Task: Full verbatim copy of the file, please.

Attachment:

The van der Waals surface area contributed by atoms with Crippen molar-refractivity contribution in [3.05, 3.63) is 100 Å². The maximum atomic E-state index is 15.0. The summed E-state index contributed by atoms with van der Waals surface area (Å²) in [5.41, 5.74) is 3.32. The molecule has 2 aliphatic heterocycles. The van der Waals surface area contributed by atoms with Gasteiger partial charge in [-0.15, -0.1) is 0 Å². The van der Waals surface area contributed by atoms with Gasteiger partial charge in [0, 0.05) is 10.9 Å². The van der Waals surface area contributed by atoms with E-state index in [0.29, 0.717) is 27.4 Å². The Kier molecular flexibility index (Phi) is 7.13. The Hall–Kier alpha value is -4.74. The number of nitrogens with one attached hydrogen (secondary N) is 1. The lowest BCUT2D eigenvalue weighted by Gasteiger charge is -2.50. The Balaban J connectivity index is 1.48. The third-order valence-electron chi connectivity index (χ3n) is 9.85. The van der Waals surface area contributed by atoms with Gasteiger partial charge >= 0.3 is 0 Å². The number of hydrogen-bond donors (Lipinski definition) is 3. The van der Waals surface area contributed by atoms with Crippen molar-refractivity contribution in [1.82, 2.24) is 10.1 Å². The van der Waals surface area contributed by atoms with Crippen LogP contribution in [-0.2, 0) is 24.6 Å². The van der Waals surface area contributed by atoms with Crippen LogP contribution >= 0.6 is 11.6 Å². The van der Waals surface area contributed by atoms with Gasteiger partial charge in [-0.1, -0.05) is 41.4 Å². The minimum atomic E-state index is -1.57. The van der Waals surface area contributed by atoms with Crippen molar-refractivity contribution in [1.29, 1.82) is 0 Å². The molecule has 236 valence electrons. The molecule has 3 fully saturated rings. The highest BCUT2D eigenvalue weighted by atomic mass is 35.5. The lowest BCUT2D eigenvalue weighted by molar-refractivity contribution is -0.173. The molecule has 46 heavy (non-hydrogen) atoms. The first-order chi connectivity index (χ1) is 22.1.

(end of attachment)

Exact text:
The van der Waals surface area contributed by atoms with Crippen molar-refractivity contribution in [3.05, 3.63) is 100 Å². The maximum atomic E-state index is 15.0. The summed E-state index contributed by atoms with van der Waals surface area (Å²) in [5.41, 5.74) is 3.32. The molecule has 2 aliphatic heterocycles. The van der Waals surface area contributed by atoms with Gasteiger partial charge in [-0.15, -0.1) is 0 Å². The van der Waals surface area contributed by atoms with Gasteiger partial charge in [0, 0.05) is 10.9 Å². The van der Waals surface area contributed by atoms with E-state index in [0.29, 0.717) is 27.4 Å². The Kier molecular flexibility index (Phi) is 7.13. The Hall–Kier alpha value is -4.74. The number of nitrogens with one attached hydrogen (secondary N) is 1. The lowest BCUT2D eigenvalue weighted by Gasteiger charge is -2.50. The Balaban J connectivity index is 1.48. The third-order valence-electron chi connectivity index (χ3n) is 9.85. The van der Waals surface area contributed by atoms with Gasteiger partial charge >= 0.3 is 0 Å². The number of hydrogen-bond donors (Lipinski definition) is 3. The van der Waals surface area contributed by atoms with Crippen molar-refractivity contribution in [1.82, 2.24) is 10.1 Å². The van der Waals surface area contributed by atoms with Crippen LogP contribution in [-0.2, 0) is 24.6 Å². The van der Waals surface area contributed by atoms with Crippen LogP contribution >= 0.6 is 11.6 Å². The van der Waals surface area contributed by atoms with Gasteiger partial charge in [-0.1, -0.05) is 41.4 Å². The minimum atomic E-state index is -1.57. The van der Waals surface area contributed by atoms with Crippen molar-refractivity contribution in [1.29, 1.82) is 0 Å². The molecule has 236 valence electrons. The molecule has 3 fully saturated rings. The highest BCUT2D eigenvalue weighted by atomic mass is 35.5. The lowest BCUT2D eigenvalue weighted by molar-refractivity contribution is -0.173. The molecule has 46 heavy (non-hydrogen) atoms. The first-order chi connectivity index (χ1) is 22.1.